Amongst the toothbrushing and washing and chaos of the every night he says to me, "Mummy, I want to lay with Daddy in your bed tonight."
I nod, knowing his little brother will place dibs on lying with me of-course.
He finishes his nightly bathroom routine and I watch as he climbs up onto our high bed and snuggles in with my husband.
Finley and I head into their shared bedroom and he climbs up first as I prepare myself mentally for the anguishing barefoot ascent onto the top bunk. It doesn't happen often because Adrian thinks that the bed will collapse on top of him if I'm in the top bunk but since he's surrounded in the comfort of his father and our duvet there's no worry to be had.
I look forward to my rare night time snuggles with my baby.
We begin with our prayers but he doesn't say them aloud. I watch as he crosses himself once and then pause for a moment, his blue eyes serious and to the ceiling, and then he crosses himself again. Such a solemn, adult gesture it make my heart ache.
He wants me to sing Robin in the Rain and I do. Fitting since the weather is grey and wet.
I switch the words from "you don't mind the weather" to "with your boots of yellow" and he giggles and tells me that I'm so silly.
"Whatsth that sthong? De one with de food?"
"The Kookaburra song?... Kookaburra sits in the old gum tree-ee..."
"No, not dat one."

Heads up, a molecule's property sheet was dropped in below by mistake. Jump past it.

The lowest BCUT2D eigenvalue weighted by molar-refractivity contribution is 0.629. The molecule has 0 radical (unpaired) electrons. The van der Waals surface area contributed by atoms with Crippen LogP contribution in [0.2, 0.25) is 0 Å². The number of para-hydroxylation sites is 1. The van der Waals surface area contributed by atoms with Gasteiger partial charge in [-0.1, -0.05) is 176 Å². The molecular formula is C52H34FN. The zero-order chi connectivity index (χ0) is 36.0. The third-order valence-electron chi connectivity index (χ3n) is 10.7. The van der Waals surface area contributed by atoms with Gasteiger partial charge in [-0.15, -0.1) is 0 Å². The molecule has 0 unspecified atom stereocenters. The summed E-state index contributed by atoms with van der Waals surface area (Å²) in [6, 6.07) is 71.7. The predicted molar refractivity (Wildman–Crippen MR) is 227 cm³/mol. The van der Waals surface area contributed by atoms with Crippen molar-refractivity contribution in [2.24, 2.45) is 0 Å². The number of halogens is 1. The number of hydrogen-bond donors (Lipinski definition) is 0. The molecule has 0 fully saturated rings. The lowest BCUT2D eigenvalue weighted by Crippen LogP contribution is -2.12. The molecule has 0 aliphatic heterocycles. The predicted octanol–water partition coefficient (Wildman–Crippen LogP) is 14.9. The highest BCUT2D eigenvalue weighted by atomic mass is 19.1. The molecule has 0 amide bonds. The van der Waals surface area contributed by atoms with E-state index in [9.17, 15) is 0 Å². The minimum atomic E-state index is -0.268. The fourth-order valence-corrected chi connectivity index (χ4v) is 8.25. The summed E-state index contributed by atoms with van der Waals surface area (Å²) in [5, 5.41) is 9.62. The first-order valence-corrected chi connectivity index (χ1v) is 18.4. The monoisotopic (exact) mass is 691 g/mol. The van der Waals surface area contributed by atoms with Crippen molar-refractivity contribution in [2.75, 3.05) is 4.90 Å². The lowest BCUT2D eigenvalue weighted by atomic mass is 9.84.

"Oh! Down By the Bay!"
"Yesth! Down by de bay-ay...where de watermelons grow...back to my home..."
The verses went on...and on...and on...
There were donkeys hanging with monkeys (which I know doesn't technically rhyme but I made them rhyme, oh yes I did). There were dolphins carrying coffins and deer looking in mirrors and a moose riding on goose.
He asked me what Adrian does to my water when he drinks from it. I had to explain what backwashing meant then which is why I freak out if he drinks from my water bottle.
He solemnly swore he would never do that. I believe him.
And then it was time for quiet.
I watched in the grey evening light as his eyes grew heavy. His dark lashes fluttering and finally coming to rest on his four year old cherubic cheeks.
My hand spanned across his chest. His heart beating warm under his dinosaur cotton pj's. I breathed in deeply giving thanks for this moment as I remember a conversation that we had just before bed.
"Buddy, get your jammies on. Come on now - you're not a baby, you can dress yourself. Let's go." Bed time exasperation. Speed it up, speed it up.
"I am your baby."
It's true of-course. As I always tell him. He is my baby.
"Yes, you are my baby. You will always be my baby. Both you and your brother. But your not a baby anymore."
But looking at him, asleep in the darkening night hour, he still looks like a baby to me.
I lean in and kiss his cheek. Once. Twice. Three times. I'm sure he's off in dreamland already but even still I whisper near his ear as always, "I love you baby."
"I love you too." He says in a sweet, sleepy, little boy voice.
I climb down the ladder, wincing as the weight of my feet lies heavy on each rung.
The pain is worth it.